This has been one of those interesting days where one theme keeps recurring no matter where I turn. A gentleman stopped me this evening to tell me how displeased he is with my blog — that he has, in the past, found value in my writing, but that my blog is “too critical.” All day today I have been following an email conversation by many of my colleagues about the importance of criticism, and what constitutes acceptable and unacceptable criticism. I received a phone call this evening from a radio talk-show host from New York asking me to share some of my opinions on the “limitations of contemporary religion to reach younger people.” The interviewer told me, “It is so refreshing to talk to someone who isn’t afraid to honestly criticize organized religion instead of mindlessly defending it or irrationally attacking it.” Tonight I received an email from a pastor pointing out that ” who don’t have anything good to say should keep their mouths shut.”
What this says to me is that the state of honest, open, critical analysis is in a sorry state. Granted, there is too much nasty, unhelpful, and even destructive criticism in the world. There is a toxic cynicism and corrosive competition that reduces much criticism to personal attack and outrageous insult. These types of “criticism” are indefensible — and a natural and normal part of our American landscape. Shock radio masquerading as talk radio is a fine example. But cheap shots and name-calling are merely signs of low intelligence and lack of imagination. There is plenty of room for real criticism that doesn’t sink to these petty levels.
We are in real trouble when we get to a place where analysis of strengths and weaknesses is unacceptable. An example: “The leadership of the Obama administration is failing to provide the kind of recovery most Americans expected.” A critical comment. It voices an opinion. It is based on an interpretation of evidence. It offers a valuative judgement. What it lacks for me is an objective viable alternative. These are the four elements of fair criticism in my view — and it is what I try to do here. Make a personal observation about something I feel is working well or poorly and offering ideas about what could be done differently.
Look at these four comments — all, I think, saying approximately the same thing:
- our leadership sucks
- our leaders are idiots
- I am not impressed by the performance of our leaders
- If our leaders could stay focused on the larger issues and not be distracted by minutiae, we would probably all be better off.
Broad, general attack offers no grace. Personal attack is completely unhelpful. Vague dissatisfaction and focusing only on what one doesn’t like doesn’t lead anywhere. Identifying specifically where the dissatisfaction rests and pointing to a different way is at least a starting point. Now, many criticisms blend all four (as well as many other) approaches together — we tend to frame our feelings in emotion-laden language — but what brings people to a table to explore options is a cool objectivity around the issues, not the personalities and people involved. The national healthcare issue has been much less about healthcare and much more about political agenda, personalities, power, and posturing — all less helpful than stepping back from winning a political debate and seeking a solution no matter what. (Opinion, interpretation, valuative judgement, alternative.)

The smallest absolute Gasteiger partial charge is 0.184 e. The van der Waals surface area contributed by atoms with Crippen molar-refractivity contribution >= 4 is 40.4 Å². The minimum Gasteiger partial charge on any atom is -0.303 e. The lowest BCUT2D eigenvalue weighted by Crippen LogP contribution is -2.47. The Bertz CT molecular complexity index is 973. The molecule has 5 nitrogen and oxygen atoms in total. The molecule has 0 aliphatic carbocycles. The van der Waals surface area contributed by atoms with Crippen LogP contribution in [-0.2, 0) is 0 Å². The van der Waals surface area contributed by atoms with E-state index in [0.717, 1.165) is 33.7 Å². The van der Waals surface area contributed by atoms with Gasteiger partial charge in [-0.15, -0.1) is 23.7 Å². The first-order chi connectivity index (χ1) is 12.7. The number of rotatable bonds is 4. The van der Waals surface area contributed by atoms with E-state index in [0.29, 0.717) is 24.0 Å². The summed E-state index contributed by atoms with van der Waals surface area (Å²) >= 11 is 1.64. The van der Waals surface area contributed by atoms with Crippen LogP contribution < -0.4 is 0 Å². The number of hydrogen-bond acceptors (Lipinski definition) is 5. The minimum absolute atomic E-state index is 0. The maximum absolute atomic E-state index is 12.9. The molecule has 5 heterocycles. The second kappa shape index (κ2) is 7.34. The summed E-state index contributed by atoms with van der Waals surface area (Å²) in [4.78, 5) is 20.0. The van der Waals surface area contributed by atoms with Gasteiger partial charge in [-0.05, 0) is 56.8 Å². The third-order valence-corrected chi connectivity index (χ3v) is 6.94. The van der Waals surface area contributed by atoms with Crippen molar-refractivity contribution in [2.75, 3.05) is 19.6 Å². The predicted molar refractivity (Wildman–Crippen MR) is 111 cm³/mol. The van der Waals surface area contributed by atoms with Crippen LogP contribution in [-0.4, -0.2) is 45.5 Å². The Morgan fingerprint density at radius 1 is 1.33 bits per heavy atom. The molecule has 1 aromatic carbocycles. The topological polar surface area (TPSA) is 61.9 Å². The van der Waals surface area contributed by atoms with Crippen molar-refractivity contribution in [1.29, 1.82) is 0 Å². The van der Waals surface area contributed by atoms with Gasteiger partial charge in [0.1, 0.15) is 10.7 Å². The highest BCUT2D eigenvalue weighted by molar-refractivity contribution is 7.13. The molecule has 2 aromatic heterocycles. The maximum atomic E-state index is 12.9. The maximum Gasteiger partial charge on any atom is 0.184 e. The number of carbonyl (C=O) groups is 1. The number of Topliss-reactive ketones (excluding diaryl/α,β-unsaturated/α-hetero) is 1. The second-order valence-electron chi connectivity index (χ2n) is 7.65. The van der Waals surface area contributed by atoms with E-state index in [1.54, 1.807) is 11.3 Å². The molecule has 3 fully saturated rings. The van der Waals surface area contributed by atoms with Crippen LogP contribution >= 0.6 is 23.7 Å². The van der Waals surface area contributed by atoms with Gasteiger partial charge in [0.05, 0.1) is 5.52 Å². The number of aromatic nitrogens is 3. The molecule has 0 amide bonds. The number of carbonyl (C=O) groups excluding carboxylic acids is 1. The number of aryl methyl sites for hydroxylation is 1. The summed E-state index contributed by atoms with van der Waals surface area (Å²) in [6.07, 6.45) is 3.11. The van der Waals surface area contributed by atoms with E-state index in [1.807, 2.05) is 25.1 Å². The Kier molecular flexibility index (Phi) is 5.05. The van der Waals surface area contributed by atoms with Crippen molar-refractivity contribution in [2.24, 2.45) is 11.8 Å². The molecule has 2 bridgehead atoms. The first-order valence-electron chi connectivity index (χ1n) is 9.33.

At its essence, criticism is either active or reactive. Active criticism is looking for ways to improve and be better. It assesses what is and asks what if? It looks at the current reality and analyzes ways to increase value and positive impact. Reactive criticism is simpler. It basically asks “how do I feel about what just happened?” If I like it, I praise it; if I dislike it, I criticize it. If my emotions are strong and I don’t like something (or someone) I will attack it. Reactive criticism takes no responsibility to engage in actually improving anything — it merely states discontent. This is why so much negative criticism is dressed up as “constructive criticism” — we know what we’re saying is out of line, personal, and reactive, but we want to justify it.
Very little improves without criticism. Until we assess how well something is producing positive results, it is impossible to determine what to change in order to make it better. Critical analysis lies at the heart of all improvement. We need to freely express our opinions — but as opinions, not fact, knowledge or truth. We need to interpret the world around us — but with the best evidence available to us, being careful not to impose assumptions or ascribe intent. We need to evaluate — to determine not only if something is good or bad (or liked or disliked), but what makes it good or bad. And we need to explore alternatives and offer suggestions on how things might improve. With this freedom and encouragement to criticize, everyone can engage in a process of becoming something better, something more.
The Christian life and the discipleship journey — by definition — are processes of continuous improvement. There is no “good enough” in the body of Christ — in our limited human capacity, there will always be room for improvement. We can never become all that God calls us to be if we make “criticism” a dirty word and an unacceptable process. The burden falls to us to find healthy, productive, civil, and loving processes for criticism that build community and do the least amount of destruction possible.